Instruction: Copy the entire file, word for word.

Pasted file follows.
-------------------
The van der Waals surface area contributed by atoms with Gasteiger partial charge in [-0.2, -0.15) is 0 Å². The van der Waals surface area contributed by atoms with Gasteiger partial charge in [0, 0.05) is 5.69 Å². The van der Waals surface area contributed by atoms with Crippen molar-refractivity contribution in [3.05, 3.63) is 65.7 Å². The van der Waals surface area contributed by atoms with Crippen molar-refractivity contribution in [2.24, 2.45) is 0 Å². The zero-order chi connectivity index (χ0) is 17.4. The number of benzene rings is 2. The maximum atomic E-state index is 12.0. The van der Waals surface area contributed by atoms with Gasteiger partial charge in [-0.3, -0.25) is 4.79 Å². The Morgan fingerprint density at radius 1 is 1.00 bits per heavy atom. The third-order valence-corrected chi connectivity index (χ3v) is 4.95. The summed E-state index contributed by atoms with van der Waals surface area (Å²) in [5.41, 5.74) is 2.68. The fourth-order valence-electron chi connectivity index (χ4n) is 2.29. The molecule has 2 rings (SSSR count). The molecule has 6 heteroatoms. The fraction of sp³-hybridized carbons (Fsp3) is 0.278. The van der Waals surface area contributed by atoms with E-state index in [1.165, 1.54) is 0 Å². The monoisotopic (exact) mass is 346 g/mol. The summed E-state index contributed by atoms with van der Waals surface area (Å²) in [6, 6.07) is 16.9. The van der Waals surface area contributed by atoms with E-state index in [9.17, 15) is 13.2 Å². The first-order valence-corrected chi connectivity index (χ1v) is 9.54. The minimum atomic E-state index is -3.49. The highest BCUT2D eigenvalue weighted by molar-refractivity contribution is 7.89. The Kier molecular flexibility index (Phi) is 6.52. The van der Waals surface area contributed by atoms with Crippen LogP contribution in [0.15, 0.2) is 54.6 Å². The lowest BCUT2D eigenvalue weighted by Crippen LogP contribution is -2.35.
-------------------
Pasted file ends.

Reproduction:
The van der Waals surface area contributed by atoms with Gasteiger partial charge in [-0.2, -0.15) is 0 Å². The van der Waals surface area contributed by atoms with Gasteiger partial charge in [0, 0.05) is 5.69 Å². The van der Waals surface area contributed by atoms with Crippen molar-refractivity contribution in [3.05, 3.63) is 65.7 Å². The van der Waals surface area contributed by atoms with Crippen molar-refractivity contribution in [2.24, 2.45) is 0 Å². The zero-order chi connectivity index (χ0) is 17.4. The number of benzene rings is 2. The maximum atomic E-state index is 12.0. The van der Waals surface area contributed by atoms with Gasteiger partial charge in [-0.3, -0.25) is 4.79 Å². The Morgan fingerprint density at radius 1 is 1.00 bits per heavy atom. The third-order valence-corrected chi connectivity index (χ3v) is 4.95. The summed E-state index contributed by atoms with van der Waals surface area (Å²) in [5.41, 5.74) is 2.68. The fourth-order valence-electron chi connectivity index (χ4n) is 2.29. The molecule has 2 rings (SSSR count). The molecule has 6 heteroatoms. The fraction of sp³-hybridized carbons (Fsp3) is 0.278. The van der Waals surface area contributed by atoms with E-state index in [1.165, 1.54) is 0 Å². The monoisotopic (exact) mass is 346 g/mol. The summed E-state index contributed by atoms with van der Waals surface area (Å²) in [6, 6.07) is 16.9. The van der Waals surface area contributed by atoms with E-state index in [9.17, 15) is 13.2 Å². The first-order valence-corrected chi connectivity index (χ1v) is 9.54. The minimum atomic E-state index is -3.49. The highest BCUT2D eigenvalue weighted by molar-refractivity contribution is 7.89. The Kier molecular flexibility index (Phi) is 6.52. The van der Waals surface area contributed by atoms with Crippen LogP contribution in [0.15, 0.2) is 54.6 Å². The lowest BCUT2D eigenvalue weighted by Crippen LogP contribution is -2.35.